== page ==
In an informal context, most programmers might call these two expressions "equal" and no one would be mislead:

(a + b) + c
a + (b + c)

For floating point numbers, we know that these two expressions are not strictly equivalent (in the sense that they evaluate to equal values for any a, b, and c) because floating point addition is not associative. Nonetheless, these expressions seem to be similar in interesting and useful ways. For many inputs, these expressions produce nearly equal or equal outputs. The real number counterparts of these expressions are equivalent. In many programming contexts, these expressions can be swapped without concern.

Are there notions of equivalence between floating point expressions that describe this sort of similarity?

Stating simply that the real number counterparts of these expressions are equivalent is a bit too literal to be a useful answer.

  • $\begingroup$ Any such idea can't be an "equivalence", since it can't be transitive. Generally speaking, we measure floating point error in ulp (unit of last place), where $ULP(x) = \varepsilon b^E$ where $b$ is the machine radix, $E$ is the exponent of $x$, and $\varepsilon $ is the machine epsilon. IEEE-754 requires that elementary operations are correctly rounded, that is, they are within 0.5ulp of the correct answer. $\endgroup$
    – Pseudonym
    Commented Aug 2, 2016 at 0:35
  • $\begingroup$ @Pseudonym That's a good point. Is there a better way to describe the sort of relationship described in the question? $\endgroup$ Commented Aug 11, 2016 at 6:39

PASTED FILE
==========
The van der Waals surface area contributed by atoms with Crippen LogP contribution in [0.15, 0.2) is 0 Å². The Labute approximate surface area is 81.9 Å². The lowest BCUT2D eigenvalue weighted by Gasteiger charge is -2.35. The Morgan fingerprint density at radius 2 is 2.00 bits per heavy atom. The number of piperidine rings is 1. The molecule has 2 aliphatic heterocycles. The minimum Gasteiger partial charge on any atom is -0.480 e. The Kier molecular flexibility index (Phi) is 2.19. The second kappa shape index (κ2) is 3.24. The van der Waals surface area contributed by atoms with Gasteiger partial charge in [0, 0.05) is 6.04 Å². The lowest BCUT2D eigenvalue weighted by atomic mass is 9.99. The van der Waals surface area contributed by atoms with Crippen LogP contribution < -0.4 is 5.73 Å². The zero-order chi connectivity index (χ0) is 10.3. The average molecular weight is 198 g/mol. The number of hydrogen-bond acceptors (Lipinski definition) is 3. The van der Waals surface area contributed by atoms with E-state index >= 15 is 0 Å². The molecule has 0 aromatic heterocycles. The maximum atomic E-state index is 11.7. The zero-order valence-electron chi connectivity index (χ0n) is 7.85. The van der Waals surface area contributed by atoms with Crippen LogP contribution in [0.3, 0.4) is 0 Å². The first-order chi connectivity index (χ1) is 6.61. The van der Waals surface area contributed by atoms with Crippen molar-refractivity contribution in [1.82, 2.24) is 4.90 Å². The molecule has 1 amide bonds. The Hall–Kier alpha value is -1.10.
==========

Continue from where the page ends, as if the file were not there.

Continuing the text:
1 Answer 1


One plausible notion of "nearly-equivalent" for floating-point expressions is that the relative error between the two is guaranteed small.

For example, if $x\ne 0$ and $y\ne 0$, define

$$D(x,y) = \max(\left|{x \over y} - 1\right|, \left|{y \over x} - 1\right|).$$

This measures the relative error between two real numbers. Now, say that $x$ is nearly equivalent to $y$ if $D(x,y) \le \varepsilon$ (for some $\varepsilon$ fixed in advance; e.g., $\varepsilon = 10^{-6}$ or something).

Now, we can define two floating-point expressions e, e' to be nearly-equivalent if, for all possible assignments to the variables of these expressions, we have $D(e,e') \le \varepsilon$.

This implies that replacing e with e' will have only a small effect on the value of the expression (with "small" measured using relative error, rather than absolute error).

With these definitions, if you know that a, b, and c are positive and bounded away from zero, you should be able to prove that (a+b)+c and a+(b+c) are nearly-equivalent, for very small values of $\varepsilon$ (dependent on machine epsilon and the specific floating-point format used). However, you can't prove them nearly-equivalent when nothing is known about a, b, c, because it is possible that (a+b)+c = 0 but a+(b+c) > 0, and then the relative error is infinite in this case.

Perhaps a more nuanced definition could allow them to be treated as nearly equivalent in the general case; I don't know. For instance, we could alternatively imagine defining $D(x,y)$ to be the smallest value $\delta>0$ such that $$\begin{align*} (1-\delta) x - \delta &\le y \le (1+\delta) x + \delta\\ (1-\delta) y - \delta &\le x \le (1+\delta) y + \delta \end{align*}$$ (This effectively captures a combination of relative error and absolute error.) I suspect it might be possible to prove that (a+b)+c and a+(b+c) are nearly-equivalent, under this distance metric. Is this useful? I don't know.

  • $\begingroup$ If there isn't an established literature on this topic then this is the best answer there could be. It does bug me a bit that this method could admit floating point expressions as nearly-equivalent even if their real analogues are not equivalent. $\endgroup$ Commented Aug 11, 2016 at 6:37

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